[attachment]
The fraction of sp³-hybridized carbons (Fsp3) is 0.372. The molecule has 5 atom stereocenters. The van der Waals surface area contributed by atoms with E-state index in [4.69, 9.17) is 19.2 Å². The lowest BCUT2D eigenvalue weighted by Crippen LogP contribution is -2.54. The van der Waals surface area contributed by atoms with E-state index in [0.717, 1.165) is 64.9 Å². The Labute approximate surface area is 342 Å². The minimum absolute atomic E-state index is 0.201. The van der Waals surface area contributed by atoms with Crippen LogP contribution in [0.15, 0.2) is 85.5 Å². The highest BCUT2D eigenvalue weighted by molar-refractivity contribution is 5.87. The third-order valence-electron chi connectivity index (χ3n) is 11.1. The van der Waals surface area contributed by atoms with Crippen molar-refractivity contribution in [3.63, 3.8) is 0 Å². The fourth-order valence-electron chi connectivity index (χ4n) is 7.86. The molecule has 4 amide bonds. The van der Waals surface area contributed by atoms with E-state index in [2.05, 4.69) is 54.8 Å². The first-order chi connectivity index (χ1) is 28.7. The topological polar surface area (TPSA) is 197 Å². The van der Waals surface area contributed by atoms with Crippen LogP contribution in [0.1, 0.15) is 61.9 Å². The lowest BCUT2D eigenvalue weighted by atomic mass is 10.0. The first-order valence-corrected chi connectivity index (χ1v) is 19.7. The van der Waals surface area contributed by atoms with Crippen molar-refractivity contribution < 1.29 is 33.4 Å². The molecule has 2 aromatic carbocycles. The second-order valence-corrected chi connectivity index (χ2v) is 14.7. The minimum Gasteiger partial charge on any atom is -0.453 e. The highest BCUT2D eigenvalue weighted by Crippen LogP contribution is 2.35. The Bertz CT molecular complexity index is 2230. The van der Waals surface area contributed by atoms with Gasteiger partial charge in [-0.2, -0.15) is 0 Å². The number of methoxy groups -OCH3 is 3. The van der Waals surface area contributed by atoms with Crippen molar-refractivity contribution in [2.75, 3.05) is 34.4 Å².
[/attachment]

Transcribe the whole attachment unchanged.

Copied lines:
The fraction of sp³-hybridized carbons (Fsp3) is 0.372. The molecule has 5 atom stereocenters. The van der Waals surface area contributed by atoms with E-state index in [4.69, 9.17) is 19.2 Å². The lowest BCUT2D eigenvalue weighted by Crippen LogP contribution is -2.54. The van der Waals surface area contributed by atoms with E-state index in [0.717, 1.165) is 64.9 Å². The Labute approximate surface area is 342 Å². The minimum absolute atomic E-state index is 0.201. The van der Waals surface area contributed by atoms with Crippen LogP contribution in [0.15, 0.2) is 85.5 Å². The highest BCUT2D eigenvalue weighted by molar-refractivity contribution is 5.87. The third-order valence-electron chi connectivity index (χ3n) is 11.1. The van der Waals surface area contributed by atoms with Crippen molar-refractivity contribution in [3.63, 3.8) is 0 Å². The fourth-order valence-electron chi connectivity index (χ4n) is 7.86. The molecule has 4 amide bonds. The van der Waals surface area contributed by atoms with E-state index in [2.05, 4.69) is 54.8 Å². The first-order chi connectivity index (χ1) is 28.7. The topological polar surface area (TPSA) is 197 Å². The van der Waals surface area contributed by atoms with Crippen LogP contribution in [0.1, 0.15) is 61.9 Å². The lowest BCUT2D eigenvalue weighted by atomic mass is 10.0. The first-order valence-corrected chi connectivity index (χ1v) is 19.7. The van der Waals surface area contributed by atoms with Crippen molar-refractivity contribution < 1.29 is 33.4 Å². The molecule has 2 aromatic carbocycles. The second-order valence-corrected chi connectivity index (χ2v) is 14.7. The minimum Gasteiger partial charge on any atom is -0.453 e. The highest BCUT2D eigenvalue weighted by Crippen LogP contribution is 2.35. The Bertz CT molecular complexity index is 2230. The van der Waals surface area contributed by atoms with Gasteiger partial charge in [-0.2, -0.15) is 0 Å². The number of methoxy groups -OCH3 is 3. The van der Waals surface area contributed by atoms with Crippen molar-refractivity contribution in [2.75, 3.05) is 34.4 Å².